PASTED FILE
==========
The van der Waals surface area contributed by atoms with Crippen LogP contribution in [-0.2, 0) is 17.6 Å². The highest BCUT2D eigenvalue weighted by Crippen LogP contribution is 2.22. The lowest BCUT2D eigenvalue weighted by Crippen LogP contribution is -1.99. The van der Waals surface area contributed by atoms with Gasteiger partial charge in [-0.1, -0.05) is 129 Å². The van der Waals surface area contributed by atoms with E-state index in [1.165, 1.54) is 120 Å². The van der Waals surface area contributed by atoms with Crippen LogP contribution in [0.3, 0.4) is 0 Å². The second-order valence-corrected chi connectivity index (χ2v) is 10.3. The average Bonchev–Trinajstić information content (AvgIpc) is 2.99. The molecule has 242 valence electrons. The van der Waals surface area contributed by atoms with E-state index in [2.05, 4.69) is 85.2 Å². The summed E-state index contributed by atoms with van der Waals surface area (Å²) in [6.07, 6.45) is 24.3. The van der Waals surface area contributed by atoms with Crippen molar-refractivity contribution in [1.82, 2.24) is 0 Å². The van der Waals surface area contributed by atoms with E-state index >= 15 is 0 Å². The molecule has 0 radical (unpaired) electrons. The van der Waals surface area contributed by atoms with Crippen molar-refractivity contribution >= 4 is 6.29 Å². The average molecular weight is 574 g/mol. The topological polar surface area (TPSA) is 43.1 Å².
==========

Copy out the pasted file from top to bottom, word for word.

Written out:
The van der Waals surface area contributed by atoms with Crippen LogP contribution in [-0.2, 0) is 17.6 Å². The highest BCUT2D eigenvalue weighted by Crippen LogP contribution is 2.22. The lowest BCUT2D eigenvalue weighted by Crippen LogP contribution is -1.99. The van der Waals surface area contributed by atoms with Gasteiger partial charge in [-0.1, -0.05) is 129 Å². The van der Waals surface area contributed by atoms with E-state index in [1.165, 1.54) is 120 Å². The van der Waals surface area contributed by atoms with Crippen LogP contribution in [0.3, 0.4) is 0 Å². The second-order valence-corrected chi connectivity index (χ2v) is 10.3. The average Bonchev–Trinajstić information content (AvgIpc) is 2.99. The molecule has 242 valence electrons. The van der Waals surface area contributed by atoms with E-state index in [2.05, 4.69) is 85.2 Å². The summed E-state index contributed by atoms with van der Waals surface area (Å²) in [6.07, 6.45) is 24.3. The van der Waals surface area contributed by atoms with Crippen molar-refractivity contribution in [1.82, 2.24) is 0 Å². The van der Waals surface area contributed by atoms with E-state index >= 15 is 0 Å². The molecule has 0 radical (unpaired) electrons. The van der Waals surface area contributed by atoms with Crippen molar-refractivity contribution >= 4 is 6.29 Å². The average molecular weight is 574 g/mol. The topological polar surface area (TPSA) is 43.1 Å².